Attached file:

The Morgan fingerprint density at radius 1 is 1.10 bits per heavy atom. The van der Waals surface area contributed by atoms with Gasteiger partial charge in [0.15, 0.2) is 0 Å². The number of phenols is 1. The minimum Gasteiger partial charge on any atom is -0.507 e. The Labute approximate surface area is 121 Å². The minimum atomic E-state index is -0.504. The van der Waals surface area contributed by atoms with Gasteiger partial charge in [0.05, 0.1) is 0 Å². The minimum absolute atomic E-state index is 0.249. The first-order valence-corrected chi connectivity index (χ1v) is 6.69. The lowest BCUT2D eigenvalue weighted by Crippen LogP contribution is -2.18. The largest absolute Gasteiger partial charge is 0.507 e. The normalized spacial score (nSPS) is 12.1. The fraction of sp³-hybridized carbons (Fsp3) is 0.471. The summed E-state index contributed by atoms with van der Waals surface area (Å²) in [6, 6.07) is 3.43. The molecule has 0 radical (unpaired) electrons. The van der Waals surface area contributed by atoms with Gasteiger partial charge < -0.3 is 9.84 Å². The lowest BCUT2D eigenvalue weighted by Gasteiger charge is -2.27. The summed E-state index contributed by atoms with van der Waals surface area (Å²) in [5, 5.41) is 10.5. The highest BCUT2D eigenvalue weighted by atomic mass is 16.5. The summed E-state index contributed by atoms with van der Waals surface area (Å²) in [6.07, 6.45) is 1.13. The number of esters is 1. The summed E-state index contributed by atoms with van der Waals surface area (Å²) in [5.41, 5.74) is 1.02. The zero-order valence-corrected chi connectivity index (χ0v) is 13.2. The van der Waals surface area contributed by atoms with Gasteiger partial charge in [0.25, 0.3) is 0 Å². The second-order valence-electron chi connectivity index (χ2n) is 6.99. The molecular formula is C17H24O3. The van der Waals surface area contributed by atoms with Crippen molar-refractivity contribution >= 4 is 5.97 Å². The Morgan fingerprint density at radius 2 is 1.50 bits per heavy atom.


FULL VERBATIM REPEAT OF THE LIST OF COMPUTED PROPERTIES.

The Morgan fingerprint density at radius 1 is 1.10 bits per heavy atom. The van der Waals surface area contributed by atoms with Gasteiger partial charge in [0.15, 0.2) is 0 Å². The number of phenols is 1. The minimum Gasteiger partial charge on any atom is -0.507 e. The Labute approximate surface area is 121 Å². The minimum atomic E-state index is -0.504. The van der Waals surface area contributed by atoms with Gasteiger partial charge in [0.05, 0.1) is 0 Å². The minimum absolute atomic E-state index is 0.249. The first-order valence-corrected chi connectivity index (χ1v) is 6.69. The lowest BCUT2D eigenvalue weighted by Crippen LogP contribution is -2.18. The largest absolute Gasteiger partial charge is 0.507 e. The normalized spacial score (nSPS) is 12.1. The fraction of sp³-hybridized carbons (Fsp3) is 0.471. The summed E-state index contributed by atoms with van der Waals surface area (Å²) in [6, 6.07) is 3.43. The molecule has 0 radical (unpaired) electrons. The van der Waals surface area contributed by atoms with Gasteiger partial charge < -0.3 is 9.84 Å². The lowest BCUT2D eigenvalue weighted by Gasteiger charge is -2.27. The summed E-state index contributed by atoms with van der Waals surface area (Å²) in [5, 5.41) is 10.5. The highest BCUT2D eigenvalue weighted by atomic mass is 16.5. The summed E-state index contributed by atoms with van der Waals surface area (Å²) in [6.07, 6.45) is 1.13. The number of esters is 1. The summed E-state index contributed by atoms with van der Waals surface area (Å²) in [5.41, 5.74) is 1.02. The zero-order valence-corrected chi connectivity index (χ0v) is 13.2. The van der Waals surface area contributed by atoms with Gasteiger partial charge in [0.25, 0.3) is 0 Å². The second-order valence-electron chi connectivity index (χ2n) is 6.99. The molecular formula is C17H24O3. The van der Waals surface area contributed by atoms with Crippen molar-refractivity contribution >= 4 is 5.97 Å². The Morgan fingerprint density at radius 2 is 1.50 bits per heavy atom.